"Yes, it was the strangest thing. We were having this muddled conversation where I was trying to make her understand that I possessed a healthy culture of the mold she used once a year when it passed through her region, and I was just about to give up when she looked right at me. I felt like I was rooted to the spot. Then she said in what seemed like perfect French to my ears, 'He's dead, you know,' in this way that my heart knew must be true."

The woman nodded. "I've talked to many of these healers Julian had contact with, and nothing surprises me anymore," she said and then looked over her shoulder to where the man's gaze had been drawn. "Children! Come and meet Doctor Andre!"

The group of eleven children, ranging in age from ten to seventeen and of assorted ethnic backgrounds, approached slowly. One girl had a small monkey clinging to her. A cloud of butterflies was hanging over another. Several had small birds perched on their shoulders.

"This is your research team?" the man asked.

"And a finer team you could never find," the woman declared proudly. "This is Doctor Andre, the one that was friends with your uncle."

"Pleased to meet you," each of them said politely in perfect French and then, with a nod from the woman, they wandered off. Some sat on the ground to dig up some type of insect or worm. Some studied the sky or plucked leaves from the bushes and passed them back and forth as if they were reading pages from a book.

Everything took place in complete silence.

"You are a—relative—of Julian's?" the doctor asked, looking from her to the assorted children, obviously trying to find a connection.

"We were the closest thing to family he had, my husband and I. The two youngest, the twins, Jacques and Jennie, they are our biological children. The rest we've picked up along the way."

The man's expression was neutral as he watched one of the older children carry a smaller one on his back. Three of the group seemed African, two East Asian, two Slavic and the others, Western European or some mixture thereof. "Not everyone would thank you for taking these children out of their own culture."

"But this is their culture!" she burst out so fiercely the man leaned back. Padma took a deep breath and looked Andre up and down a few times until her expression calmed. "Forgive me, doctor, Julian taught me the secret of how to deal with you people who spend your days in laboratories and libraries, but we exist in the real world, where the rest of my family has not learned the lesson so well. Kindly do not say such a thing to my husband when he comes. It would wound him to hear you say that the home we have offered these children is anything less than ideal."

They gazed at the different groups of children, who often contrived to be hand in hand or lean close to one another's shoulders.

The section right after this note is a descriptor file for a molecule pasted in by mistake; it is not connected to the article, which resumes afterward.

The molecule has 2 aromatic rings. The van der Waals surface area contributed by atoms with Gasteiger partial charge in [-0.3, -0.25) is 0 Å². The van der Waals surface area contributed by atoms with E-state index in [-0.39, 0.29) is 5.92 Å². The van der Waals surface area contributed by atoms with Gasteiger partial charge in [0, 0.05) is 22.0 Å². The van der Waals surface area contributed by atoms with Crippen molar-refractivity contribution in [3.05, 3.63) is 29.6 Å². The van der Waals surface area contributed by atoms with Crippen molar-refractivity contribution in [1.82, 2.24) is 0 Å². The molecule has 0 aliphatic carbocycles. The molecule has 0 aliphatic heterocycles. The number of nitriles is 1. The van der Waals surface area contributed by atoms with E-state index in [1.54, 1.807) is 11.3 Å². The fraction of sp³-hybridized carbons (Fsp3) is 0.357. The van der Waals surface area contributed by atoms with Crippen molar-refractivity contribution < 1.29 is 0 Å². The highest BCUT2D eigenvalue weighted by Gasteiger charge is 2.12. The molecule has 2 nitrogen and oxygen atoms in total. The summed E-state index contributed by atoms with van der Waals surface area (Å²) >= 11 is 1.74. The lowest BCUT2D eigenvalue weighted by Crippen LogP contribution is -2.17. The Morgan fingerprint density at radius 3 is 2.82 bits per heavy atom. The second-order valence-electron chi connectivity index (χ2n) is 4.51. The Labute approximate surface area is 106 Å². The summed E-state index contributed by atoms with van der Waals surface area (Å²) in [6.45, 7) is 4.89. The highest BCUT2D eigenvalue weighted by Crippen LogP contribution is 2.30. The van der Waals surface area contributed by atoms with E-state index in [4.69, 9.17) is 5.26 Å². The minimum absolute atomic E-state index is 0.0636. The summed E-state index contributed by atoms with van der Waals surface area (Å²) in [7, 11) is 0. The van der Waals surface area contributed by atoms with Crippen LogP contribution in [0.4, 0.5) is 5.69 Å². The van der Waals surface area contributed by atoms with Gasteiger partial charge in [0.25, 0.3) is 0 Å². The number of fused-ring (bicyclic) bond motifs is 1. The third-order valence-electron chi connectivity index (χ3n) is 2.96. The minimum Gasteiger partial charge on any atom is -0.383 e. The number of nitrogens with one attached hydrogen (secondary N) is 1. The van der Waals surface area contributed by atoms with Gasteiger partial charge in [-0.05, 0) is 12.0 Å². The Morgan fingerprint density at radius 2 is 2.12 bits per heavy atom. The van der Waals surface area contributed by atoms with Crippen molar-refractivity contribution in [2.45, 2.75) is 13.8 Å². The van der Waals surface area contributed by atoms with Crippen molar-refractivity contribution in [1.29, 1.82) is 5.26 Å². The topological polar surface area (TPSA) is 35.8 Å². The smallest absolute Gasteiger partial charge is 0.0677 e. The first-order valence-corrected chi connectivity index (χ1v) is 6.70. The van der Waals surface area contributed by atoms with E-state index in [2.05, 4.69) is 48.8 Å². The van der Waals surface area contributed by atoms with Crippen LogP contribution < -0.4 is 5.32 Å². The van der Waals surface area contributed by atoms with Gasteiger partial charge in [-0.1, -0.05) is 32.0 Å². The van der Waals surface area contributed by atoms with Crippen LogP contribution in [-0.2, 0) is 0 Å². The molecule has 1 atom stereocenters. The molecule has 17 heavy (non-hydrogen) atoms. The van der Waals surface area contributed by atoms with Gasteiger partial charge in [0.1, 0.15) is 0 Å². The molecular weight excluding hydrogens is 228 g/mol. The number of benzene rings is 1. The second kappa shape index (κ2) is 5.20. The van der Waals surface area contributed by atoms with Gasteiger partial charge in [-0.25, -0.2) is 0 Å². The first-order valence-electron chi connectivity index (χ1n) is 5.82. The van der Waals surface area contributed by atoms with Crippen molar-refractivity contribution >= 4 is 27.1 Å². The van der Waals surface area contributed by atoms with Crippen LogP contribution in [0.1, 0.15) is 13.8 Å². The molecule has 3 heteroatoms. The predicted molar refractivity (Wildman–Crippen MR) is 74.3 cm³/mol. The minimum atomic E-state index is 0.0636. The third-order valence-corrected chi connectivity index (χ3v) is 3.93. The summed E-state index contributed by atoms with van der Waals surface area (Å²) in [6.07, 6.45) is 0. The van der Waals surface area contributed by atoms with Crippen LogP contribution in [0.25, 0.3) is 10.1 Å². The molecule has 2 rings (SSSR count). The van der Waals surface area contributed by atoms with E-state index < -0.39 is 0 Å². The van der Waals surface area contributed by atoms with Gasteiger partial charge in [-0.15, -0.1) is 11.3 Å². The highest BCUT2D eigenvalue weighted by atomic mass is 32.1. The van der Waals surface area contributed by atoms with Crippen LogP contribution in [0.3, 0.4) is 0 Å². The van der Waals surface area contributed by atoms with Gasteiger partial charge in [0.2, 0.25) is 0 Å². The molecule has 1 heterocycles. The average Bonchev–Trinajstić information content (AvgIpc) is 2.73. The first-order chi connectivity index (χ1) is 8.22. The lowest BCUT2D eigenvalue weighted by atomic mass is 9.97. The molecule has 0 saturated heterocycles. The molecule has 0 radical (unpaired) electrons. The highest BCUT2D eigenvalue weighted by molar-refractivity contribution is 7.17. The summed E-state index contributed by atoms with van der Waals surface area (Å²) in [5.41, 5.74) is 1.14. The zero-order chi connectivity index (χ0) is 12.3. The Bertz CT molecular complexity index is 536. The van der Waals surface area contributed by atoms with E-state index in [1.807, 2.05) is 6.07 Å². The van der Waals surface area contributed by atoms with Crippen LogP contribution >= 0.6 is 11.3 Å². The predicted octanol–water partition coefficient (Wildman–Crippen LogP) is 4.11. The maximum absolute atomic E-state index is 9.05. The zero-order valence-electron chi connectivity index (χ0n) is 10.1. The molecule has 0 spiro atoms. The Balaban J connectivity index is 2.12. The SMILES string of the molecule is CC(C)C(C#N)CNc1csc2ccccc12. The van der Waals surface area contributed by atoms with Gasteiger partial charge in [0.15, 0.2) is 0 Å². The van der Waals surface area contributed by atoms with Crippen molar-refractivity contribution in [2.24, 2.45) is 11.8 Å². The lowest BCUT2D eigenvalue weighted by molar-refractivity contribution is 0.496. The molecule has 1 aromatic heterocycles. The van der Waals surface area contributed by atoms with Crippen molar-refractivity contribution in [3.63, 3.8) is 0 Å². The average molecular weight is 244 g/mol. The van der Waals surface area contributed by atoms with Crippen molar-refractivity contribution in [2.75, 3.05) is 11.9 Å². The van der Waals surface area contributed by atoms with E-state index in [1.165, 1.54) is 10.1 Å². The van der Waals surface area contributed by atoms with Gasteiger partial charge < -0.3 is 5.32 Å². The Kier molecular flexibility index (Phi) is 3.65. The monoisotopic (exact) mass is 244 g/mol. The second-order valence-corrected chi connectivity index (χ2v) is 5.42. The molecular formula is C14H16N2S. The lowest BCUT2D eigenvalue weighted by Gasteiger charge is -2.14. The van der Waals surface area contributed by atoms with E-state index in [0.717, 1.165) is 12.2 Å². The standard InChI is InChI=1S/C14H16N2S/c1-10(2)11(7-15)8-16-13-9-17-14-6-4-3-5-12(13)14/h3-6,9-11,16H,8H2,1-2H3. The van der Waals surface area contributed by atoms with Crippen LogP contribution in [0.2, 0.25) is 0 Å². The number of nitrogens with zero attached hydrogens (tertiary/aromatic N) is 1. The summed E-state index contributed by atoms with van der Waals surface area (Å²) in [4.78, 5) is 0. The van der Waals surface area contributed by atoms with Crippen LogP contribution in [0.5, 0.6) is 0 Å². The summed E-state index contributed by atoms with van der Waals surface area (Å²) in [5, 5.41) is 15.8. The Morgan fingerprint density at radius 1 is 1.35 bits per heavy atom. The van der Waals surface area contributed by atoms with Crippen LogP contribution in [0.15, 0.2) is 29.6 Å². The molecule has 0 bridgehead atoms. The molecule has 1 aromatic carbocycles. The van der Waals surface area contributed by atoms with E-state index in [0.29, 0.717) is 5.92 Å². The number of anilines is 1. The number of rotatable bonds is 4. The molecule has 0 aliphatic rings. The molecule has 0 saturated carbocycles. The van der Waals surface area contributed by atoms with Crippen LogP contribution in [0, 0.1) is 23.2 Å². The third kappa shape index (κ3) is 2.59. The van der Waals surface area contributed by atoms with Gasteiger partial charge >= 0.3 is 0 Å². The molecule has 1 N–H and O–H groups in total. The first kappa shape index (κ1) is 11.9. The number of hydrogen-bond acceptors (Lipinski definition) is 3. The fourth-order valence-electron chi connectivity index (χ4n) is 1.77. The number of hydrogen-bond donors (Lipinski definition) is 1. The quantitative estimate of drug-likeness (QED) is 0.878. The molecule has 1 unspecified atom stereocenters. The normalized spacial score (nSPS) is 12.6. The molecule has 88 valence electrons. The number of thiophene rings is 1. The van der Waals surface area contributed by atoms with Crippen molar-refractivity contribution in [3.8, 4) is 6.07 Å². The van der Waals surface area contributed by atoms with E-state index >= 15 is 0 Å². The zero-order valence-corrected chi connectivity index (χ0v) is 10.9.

"They seem to get along very well," he admitted. "Very affectionate, aren't they?"

"Oh, yes, they're always hugging and holding one another. We thought it would be different for our adopted children, whom I assure you came from frightful conditions every one. Our two were always that way, always touching hands. They dislike being alone." A shadow passed across her face. "Do you have children, Doctor Andre? I'm sorry, I can't think of you any other way."

"No, it's fine as long as you don't tell anyone in Europe you've seen me. Yes, I have a son of ten. I named him Julian, after the man who gave me so much and explained so little."

Sympathetic eyes regarded him for a moment. "Jacques?" She called. The boy and girl approached. "One of you run and tell your father to see if he has that letter your uncle wrote to Andre."

The children nodded but only stood there studying the leaves in their hands.

"I said now," their mother said and gestured towards the path. They ran off.

"We digitized all of his notes, most of which were written on anything other than paper, long ago, so my husband probably has the file with him. It was one of the things he left at his death."

"How did he…?"

The words came quietly but steadily. "It was some illness that overtook him suddenly, possibly contracted in his travels to far-flung regions," she said. "It was a terrible loss for us, my husband and me, so perhaps you can not speak of it with him."

"Of course, I wouldn't do such a thing," the man assured her. "They should all hurry back. It's coming soon." He shook his head at her placid expression. "You don't know how wonderful it feels not to have to explain how I know. "

"I, myself, have a policy to explain as little as I can get away with, doctor." She squeezed his arm warmly.

All of a sudden the children started rummaging through their pockets. They each retrieved a small pot of some ointment and smeared some on their upper lips. "Oh dear, it really must be close," the woman said, taking out her own container.